Chocolate: Tool for Defending Biodiversity
His gigantic chocolate sculptures, some of them natural scenes weighing up to eight tonnes, have launched him into the stratosphere of French baking and have made him the most prominent voice for a philosophy that goes far beyond the world of taste.
"We have a problem rooted in our own consumers: they are the ones who want everything the same and refuse to buy an apple that doesn't seem perfect. The products are all the same and we're losing the richness we have," Roger said in an interview with Efeagro in Madrid.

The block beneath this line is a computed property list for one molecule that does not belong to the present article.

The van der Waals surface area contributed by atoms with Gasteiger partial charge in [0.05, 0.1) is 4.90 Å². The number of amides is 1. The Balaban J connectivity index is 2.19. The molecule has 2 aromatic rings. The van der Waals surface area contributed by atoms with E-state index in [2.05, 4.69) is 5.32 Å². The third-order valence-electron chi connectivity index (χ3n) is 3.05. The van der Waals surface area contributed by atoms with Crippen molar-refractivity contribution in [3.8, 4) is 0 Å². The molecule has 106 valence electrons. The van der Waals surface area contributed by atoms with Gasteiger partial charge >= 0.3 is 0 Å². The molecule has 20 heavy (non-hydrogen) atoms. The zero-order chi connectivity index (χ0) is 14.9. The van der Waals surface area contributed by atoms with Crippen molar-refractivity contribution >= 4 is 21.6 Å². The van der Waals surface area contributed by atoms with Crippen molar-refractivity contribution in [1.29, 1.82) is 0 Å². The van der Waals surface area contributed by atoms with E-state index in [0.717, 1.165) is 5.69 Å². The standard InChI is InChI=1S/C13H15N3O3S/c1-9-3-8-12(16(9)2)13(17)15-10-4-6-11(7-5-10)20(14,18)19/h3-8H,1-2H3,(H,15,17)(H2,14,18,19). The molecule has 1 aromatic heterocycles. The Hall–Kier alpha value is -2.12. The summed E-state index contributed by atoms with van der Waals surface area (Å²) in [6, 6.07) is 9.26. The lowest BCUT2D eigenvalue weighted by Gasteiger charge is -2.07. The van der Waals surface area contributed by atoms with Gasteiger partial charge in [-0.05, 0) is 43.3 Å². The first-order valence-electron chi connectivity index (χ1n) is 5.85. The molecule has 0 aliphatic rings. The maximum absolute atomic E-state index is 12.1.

"Chocolate is a pretext for creating," said the chocolatier, who traveled to Spain to present his work within the framework of Madrid Fusion.
As his products are being marketed, Roger is devoting himself to exploring the possibilities that the vegetable world offers to the chocolate universe.
"I come from the countryside. I'm a lover of plants, of botany. We have to defend these (things), which are very mistreated by society and which are marvelous when they are mixed with chocolate," he said.
The result is an array of unexpected taste combinations which seek to transmit "the pleasure of chocolate and respect for nature", using products from his own garden, including basil, pepper and lemon, which he merges with the textures of the chocolate.